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Archetypes as allegory in “Whats bred in the bone” (Robertson Davies)
2001 (English)Independent thesis Advanced level (degree of Master (One Year))Student thesis
Abstract [en]

The purpose of this paper is to show how the author Robertson Davies has used the theories of C.G Jung in developing the characters in his novel What’s Bred in the Bone. The central Character of the novel is Francis Cornish whose life the author offers unique insight in. The reader is allowed to follow the development of Francis as an individual from before his birth, since events before his birth becomes a great influence in Francis life, to his death. The basic structure for Cornish’s development to a position as a world famous expert of art is Jung’s concept of the individuation process. The author has used this theory and let the different characters surrounding Francis represent the different archetypal images of the individuation. The novel is si biographical in its style, since its major concern is following one single character through life. in order to make the biographical facts more certain, the author introduces two celestial characters as narrators in the story; the recording angel and Francis private Daimon Maimas. These two omniscient narrators work not only as a guarantee for the truthfulness of the biographical details, but also highlights certain passages in the novel that are important in the development of Francis by discussing them among themselves. Thus the author has made sure that the intended message of the novel is safely delivered even to the inattentive reader. The author seem to fear that the theories of Jung are unknown to his readers, and as he lets the life of Francis become an allegory of individuation he wants to make sure that the message reaches the reader. This narrative construction however, results in tedious lectures where the reader becomes very much aware of the author’s presence in the angelic discussions. Obviously the author has been willing to take the risk to annoy his readers in order to make sure that they recognise the life of Francis Cornish as an allegory of human development.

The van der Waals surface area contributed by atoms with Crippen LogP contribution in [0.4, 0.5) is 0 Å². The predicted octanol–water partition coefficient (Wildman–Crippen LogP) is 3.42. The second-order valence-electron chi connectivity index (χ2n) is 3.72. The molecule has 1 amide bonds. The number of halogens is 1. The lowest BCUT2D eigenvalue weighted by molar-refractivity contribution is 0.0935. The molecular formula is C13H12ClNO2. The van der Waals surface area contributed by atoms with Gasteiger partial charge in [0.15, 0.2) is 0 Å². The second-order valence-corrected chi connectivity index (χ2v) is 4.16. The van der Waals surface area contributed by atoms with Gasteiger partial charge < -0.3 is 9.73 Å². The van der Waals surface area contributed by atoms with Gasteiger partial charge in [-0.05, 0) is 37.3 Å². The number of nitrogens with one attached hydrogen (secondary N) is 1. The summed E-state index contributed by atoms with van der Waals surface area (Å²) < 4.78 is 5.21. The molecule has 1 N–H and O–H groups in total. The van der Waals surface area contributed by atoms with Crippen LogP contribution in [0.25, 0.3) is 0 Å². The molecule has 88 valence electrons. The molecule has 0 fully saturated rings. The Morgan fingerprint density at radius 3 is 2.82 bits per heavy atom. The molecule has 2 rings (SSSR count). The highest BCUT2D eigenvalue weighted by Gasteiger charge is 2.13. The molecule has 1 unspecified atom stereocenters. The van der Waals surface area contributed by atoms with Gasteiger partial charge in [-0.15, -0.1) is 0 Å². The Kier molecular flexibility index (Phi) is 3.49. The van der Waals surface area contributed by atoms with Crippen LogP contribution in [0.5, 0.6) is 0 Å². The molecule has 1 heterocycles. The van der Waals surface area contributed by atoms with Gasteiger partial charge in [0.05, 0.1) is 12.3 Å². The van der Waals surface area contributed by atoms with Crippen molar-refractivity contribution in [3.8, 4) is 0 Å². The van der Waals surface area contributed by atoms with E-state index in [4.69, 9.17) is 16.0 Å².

Abstract [en]

The purpose of this paper is to show how the author Robertson Davies has used the theories of C.G Jung in developing the characters in his novel What’s Bred in the Bone. The central Character of the novel is Francis Cornish whose life the author offers unique insight in. The reader is allowed to follow the development of Francis as an individual from before his birth, since events before his birth becomes a great influence in Francis life, to his death. The basic structure for Cornish’s development to a position as a world famous expert of art is Jung’s concept of the individuation process. The author has used this theory and let the different characters surrounding Francis represent the different archetypal images of the individuation. The novel is si biographical in its style, since its major concern is following one single character through life. in order to make the biographical facts more certain, the author introduces two celestial characters as narrators in the story; the recording angel and Francis private Daimon Maimas. These two omniscient narrators work not only as a guarantee for the truthfulness of the biographical details, but also highlights certain passages in the novel that are important in the development of Francis by discussing them among themselves. Thus the author has made sure that the intended message of the novel is safely delivered even to the inattentive reader. The author seem to fear that the theories of Jung are unknown to his readers, and as he lets the life of Francis become an allegory of individuation he wants to make sure that the message reaches the reader. This narrative construction however, results in tedious lectures where the reader becomes very much aware of the author’s presence in the angelic discussions. Obviously the author has been willing to take the risk to annoy his readers in order to make sure that they recognise the life of Francis Cornish as an allegory of human development.

Place, publisher, year, edition, pages
2001. , 35 p.
Identifiers
URN: urn:nbn:se:kau:diva-53848Local ID: ENG D-10OAI: oai:DiVA.org:kau-53848DiVA: diva2:1102408
Subject / course
English
Available from: 2017-05-29 Created: 2017-05-29

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Citation style
  • apa
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  • en-US
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  • nn-NB
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